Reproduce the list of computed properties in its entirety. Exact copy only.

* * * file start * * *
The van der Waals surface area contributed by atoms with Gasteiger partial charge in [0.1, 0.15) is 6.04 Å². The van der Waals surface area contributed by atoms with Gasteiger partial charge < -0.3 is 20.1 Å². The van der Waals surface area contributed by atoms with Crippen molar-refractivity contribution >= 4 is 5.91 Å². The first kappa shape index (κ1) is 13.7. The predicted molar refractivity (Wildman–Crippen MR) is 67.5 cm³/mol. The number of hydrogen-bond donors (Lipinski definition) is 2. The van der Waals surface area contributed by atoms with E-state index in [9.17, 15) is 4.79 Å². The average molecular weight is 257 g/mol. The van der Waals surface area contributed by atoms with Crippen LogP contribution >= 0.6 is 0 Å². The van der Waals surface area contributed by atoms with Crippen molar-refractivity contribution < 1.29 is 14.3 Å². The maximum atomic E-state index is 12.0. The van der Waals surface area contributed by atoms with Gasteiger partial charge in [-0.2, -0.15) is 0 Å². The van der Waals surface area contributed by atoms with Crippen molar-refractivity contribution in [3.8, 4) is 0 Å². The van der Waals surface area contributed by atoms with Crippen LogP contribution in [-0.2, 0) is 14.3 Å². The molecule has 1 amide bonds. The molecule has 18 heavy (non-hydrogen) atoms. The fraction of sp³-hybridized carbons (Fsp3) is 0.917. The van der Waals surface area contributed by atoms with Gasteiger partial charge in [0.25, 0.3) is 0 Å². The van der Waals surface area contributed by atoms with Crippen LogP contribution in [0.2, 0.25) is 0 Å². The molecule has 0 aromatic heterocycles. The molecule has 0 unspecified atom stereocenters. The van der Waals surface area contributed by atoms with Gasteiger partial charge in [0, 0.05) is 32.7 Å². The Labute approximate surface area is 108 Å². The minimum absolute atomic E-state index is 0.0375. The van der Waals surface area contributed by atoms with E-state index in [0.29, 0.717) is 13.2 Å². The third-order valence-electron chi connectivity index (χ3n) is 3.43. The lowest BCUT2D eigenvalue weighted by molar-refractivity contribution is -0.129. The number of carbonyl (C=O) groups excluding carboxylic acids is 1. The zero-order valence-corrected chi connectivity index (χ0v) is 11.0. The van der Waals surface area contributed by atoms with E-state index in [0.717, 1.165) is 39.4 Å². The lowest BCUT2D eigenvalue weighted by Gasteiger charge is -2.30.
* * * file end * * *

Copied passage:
The van der Waals surface area contributed by atoms with Gasteiger partial charge in [0.1, 0.15) is 6.04 Å². The van der Waals surface area contributed by atoms with Gasteiger partial charge < -0.3 is 20.1 Å². The van der Waals surface area contributed by atoms with Crippen molar-refractivity contribution >= 4 is 5.91 Å². The first kappa shape index (κ1) is 13.7. The predicted molar refractivity (Wildman–Crippen MR) is 67.5 cm³/mol. The number of hydrogen-bond donors (Lipinski definition) is 2. The van der Waals surface area contributed by atoms with E-state index in [9.17, 15) is 4.79 Å². The average molecular weight is 257 g/mol. The van der Waals surface area contributed by atoms with Crippen LogP contribution >= 0.6 is 0 Å². The van der Waals surface area contributed by atoms with Crippen molar-refractivity contribution < 1.29 is 14.3 Å². The maximum atomic E-state index is 12.0. The van der Waals surface area contributed by atoms with Gasteiger partial charge in [-0.2, -0.15) is 0 Å². The van der Waals surface area contributed by atoms with Crippen molar-refractivity contribution in [3.8, 4) is 0 Å². The van der Waals surface area contributed by atoms with Crippen LogP contribution in [-0.2, 0) is 14.3 Å². The molecule has 1 amide bonds. The molecule has 18 heavy (non-hydrogen) atoms. The fraction of sp³-hybridized carbons (Fsp3) is 0.917. The van der Waals surface area contributed by atoms with Gasteiger partial charge in [0.25, 0.3) is 0 Å². The van der Waals surface area contributed by atoms with Crippen LogP contribution in [0.2, 0.25) is 0 Å². The molecule has 0 aromatic heterocycles. The molecule has 0 unspecified atom stereocenters. The van der Waals surface area contributed by atoms with Gasteiger partial charge in [0, 0.05) is 32.7 Å². The Labute approximate surface area is 108 Å². The minimum absolute atomic E-state index is 0.0375. The van der Waals surface area contributed by atoms with E-state index in [0.29, 0.717) is 13.2 Å². The third-order valence-electron chi connectivity index (χ3n) is 3.43. The lowest BCUT2D eigenvalue weighted by molar-refractivity contribution is -0.129. The number of carbonyl (C=O) groups excluding carboxylic acids is 1. The zero-order valence-corrected chi connectivity index (χ0v) is 11.0. The van der Waals surface area contributed by atoms with E-state index in [0.717, 1.165) is 39.4 Å². The lowest BCUT2D eigenvalue weighted by Gasteiger charge is -2.30.